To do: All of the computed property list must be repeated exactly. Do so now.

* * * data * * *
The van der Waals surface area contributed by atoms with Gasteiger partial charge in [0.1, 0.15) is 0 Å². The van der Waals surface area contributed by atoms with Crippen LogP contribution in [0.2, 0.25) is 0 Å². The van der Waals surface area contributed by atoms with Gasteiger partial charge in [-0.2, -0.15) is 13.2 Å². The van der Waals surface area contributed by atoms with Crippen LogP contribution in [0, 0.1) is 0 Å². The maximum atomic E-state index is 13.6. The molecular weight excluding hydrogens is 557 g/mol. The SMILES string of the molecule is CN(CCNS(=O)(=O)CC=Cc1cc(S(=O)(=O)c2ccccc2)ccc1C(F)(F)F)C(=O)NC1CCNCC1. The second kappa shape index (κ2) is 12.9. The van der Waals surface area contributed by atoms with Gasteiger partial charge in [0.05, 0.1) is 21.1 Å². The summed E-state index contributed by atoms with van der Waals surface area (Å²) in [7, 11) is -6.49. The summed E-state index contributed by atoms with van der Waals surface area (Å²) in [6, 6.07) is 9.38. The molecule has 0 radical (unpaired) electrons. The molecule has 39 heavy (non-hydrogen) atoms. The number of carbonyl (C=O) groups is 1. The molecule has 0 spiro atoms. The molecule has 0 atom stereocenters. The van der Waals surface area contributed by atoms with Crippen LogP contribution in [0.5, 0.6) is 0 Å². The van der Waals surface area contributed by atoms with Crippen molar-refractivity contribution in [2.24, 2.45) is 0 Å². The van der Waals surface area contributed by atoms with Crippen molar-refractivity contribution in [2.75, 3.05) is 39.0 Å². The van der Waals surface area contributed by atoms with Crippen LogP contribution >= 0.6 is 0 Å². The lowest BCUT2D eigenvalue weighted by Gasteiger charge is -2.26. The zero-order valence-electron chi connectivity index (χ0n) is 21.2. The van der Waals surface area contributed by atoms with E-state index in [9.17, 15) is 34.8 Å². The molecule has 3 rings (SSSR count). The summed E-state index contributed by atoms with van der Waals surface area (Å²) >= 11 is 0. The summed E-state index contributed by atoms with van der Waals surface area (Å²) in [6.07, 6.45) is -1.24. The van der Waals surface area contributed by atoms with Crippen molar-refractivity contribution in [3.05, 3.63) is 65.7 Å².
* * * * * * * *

The van der Waals surface area contributed by atoms with Gasteiger partial charge in [0.1, 0.15) is 0 Å². The van der Waals surface area contributed by atoms with Crippen LogP contribution in [0.2, 0.25) is 0 Å². The van der Waals surface area contributed by atoms with Gasteiger partial charge in [-0.2, -0.15) is 13.2 Å². The van der Waals surface area contributed by atoms with Crippen LogP contribution in [0, 0.1) is 0 Å². The maximum atomic E-state index is 13.6. The molecular weight excluding hydrogens is 557 g/mol. The SMILES string of the molecule is CN(CCNS(=O)(=O)CC=Cc1cc(S(=O)(=O)c2ccccc2)ccc1C(F)(F)F)C(=O)NC1CCNCC1. The second kappa shape index (κ2) is 12.9. The van der Waals surface area contributed by atoms with Gasteiger partial charge in [0.05, 0.1) is 21.1 Å². The summed E-state index contributed by atoms with van der Waals surface area (Å²) in [7, 11) is -6.49. The summed E-state index contributed by atoms with van der Waals surface area (Å²) in [6, 6.07) is 9.38. The molecule has 0 radical (unpaired) electrons. The molecule has 39 heavy (non-hydrogen) atoms. The number of carbonyl (C=O) groups is 1. The molecule has 0 spiro atoms. The molecule has 0 atom stereocenters. The van der Waals surface area contributed by atoms with Crippen LogP contribution in [0.5, 0.6) is 0 Å². The van der Waals surface area contributed by atoms with Crippen molar-refractivity contribution in [2.24, 2.45) is 0 Å². The van der Waals surface area contributed by atoms with Crippen molar-refractivity contribution in [2.75, 3.05) is 39.0 Å². The van der Waals surface area contributed by atoms with Crippen LogP contribution >= 0.6 is 0 Å². The lowest BCUT2D eigenvalue weighted by Gasteiger charge is -2.26. The zero-order valence-electron chi connectivity index (χ0n) is 21.2. The van der Waals surface area contributed by atoms with E-state index in [9.17, 15) is 34.8 Å². The molecule has 3 rings (SSSR count). The summed E-state index contributed by atoms with van der Waals surface area (Å²) >= 11 is 0. The summed E-state index contributed by atoms with van der Waals surface area (Å²) in [6.07, 6.45) is -1.24. The van der Waals surface area contributed by atoms with Crippen molar-refractivity contribution in [3.05, 3.63) is 65.7 Å².